Tuesday, 26 June 2007

There no such thing as "too many txt messages"

I am in awe. I have, right at the beginning of this blog, detailed my fairly long and strongly held opinions about mobile phone features, including: If it's going to be more powerful than a standard call/txt communication device, it needs a QWERTY keyboard.

Which is amusing, in retrospect, considering that when I was first looking at the input methods chosen by PDAs (predominantly an artificial alphabet - graffiti - which was written one character at a time and all in the same spot, ruining both the flow and the natural movements of handwriting), I wondered why they didn't just try and do a predictive-text system: minimise the number of buttons and button presses, benefit from other people's research... Then I discovered the pickboard available through the Opie (Open Palmtop Integrated Environment) project, which was essentially predictive text using the three-letter groupings spaced out horizontally, which is ergonomically horrible but does save on screen real-estate. And I was impressed, and found it good, but not as good as two-thumb typing on a tiny real keyboard.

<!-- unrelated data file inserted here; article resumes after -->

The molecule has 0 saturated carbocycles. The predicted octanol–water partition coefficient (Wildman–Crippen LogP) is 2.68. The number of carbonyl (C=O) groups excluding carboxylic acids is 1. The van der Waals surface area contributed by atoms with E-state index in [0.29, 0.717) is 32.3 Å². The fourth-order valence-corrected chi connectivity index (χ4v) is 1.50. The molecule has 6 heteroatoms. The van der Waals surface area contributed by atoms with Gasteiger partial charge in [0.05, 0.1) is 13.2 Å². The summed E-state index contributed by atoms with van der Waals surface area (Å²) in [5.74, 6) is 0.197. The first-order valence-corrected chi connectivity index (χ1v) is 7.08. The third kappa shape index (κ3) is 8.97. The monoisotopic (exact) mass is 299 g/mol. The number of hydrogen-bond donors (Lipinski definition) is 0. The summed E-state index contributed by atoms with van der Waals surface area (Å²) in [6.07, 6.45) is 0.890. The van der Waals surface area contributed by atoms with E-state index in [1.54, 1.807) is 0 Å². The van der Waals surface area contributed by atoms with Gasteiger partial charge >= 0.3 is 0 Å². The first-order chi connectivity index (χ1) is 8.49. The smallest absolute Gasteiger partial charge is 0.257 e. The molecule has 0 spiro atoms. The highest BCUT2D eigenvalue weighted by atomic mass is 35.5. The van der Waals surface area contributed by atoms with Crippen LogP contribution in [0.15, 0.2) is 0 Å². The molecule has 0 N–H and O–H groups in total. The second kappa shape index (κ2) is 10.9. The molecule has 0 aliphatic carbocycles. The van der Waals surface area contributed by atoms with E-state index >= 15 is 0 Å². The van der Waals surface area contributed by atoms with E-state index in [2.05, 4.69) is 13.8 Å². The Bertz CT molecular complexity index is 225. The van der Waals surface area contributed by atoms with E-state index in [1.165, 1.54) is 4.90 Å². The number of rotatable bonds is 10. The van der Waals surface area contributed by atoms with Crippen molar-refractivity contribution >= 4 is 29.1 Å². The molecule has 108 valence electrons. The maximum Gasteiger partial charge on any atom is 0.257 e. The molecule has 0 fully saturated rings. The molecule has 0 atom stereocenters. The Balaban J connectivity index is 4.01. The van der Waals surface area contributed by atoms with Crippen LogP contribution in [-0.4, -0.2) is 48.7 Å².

And now here I am demanding a two-thumb QWERTY system. Largely, I think, because of the mistakes I forget to check for in the predictive outcome...

And now I am in awe of the awesome power of T9. I can't believe it. An entire 384 pages of novel, at 160 characters per time (that's one SMS, in case you were wondering), on the bus, using T9 on his mobile. I take my hat off, genuflect and repeat "We're not worthy, we're not worthy".

But there are, of course, questions unanswered. Namely: What phone, how did he collate the output, how long did it take him, did he get RSI, is his thumb a strange shape now...

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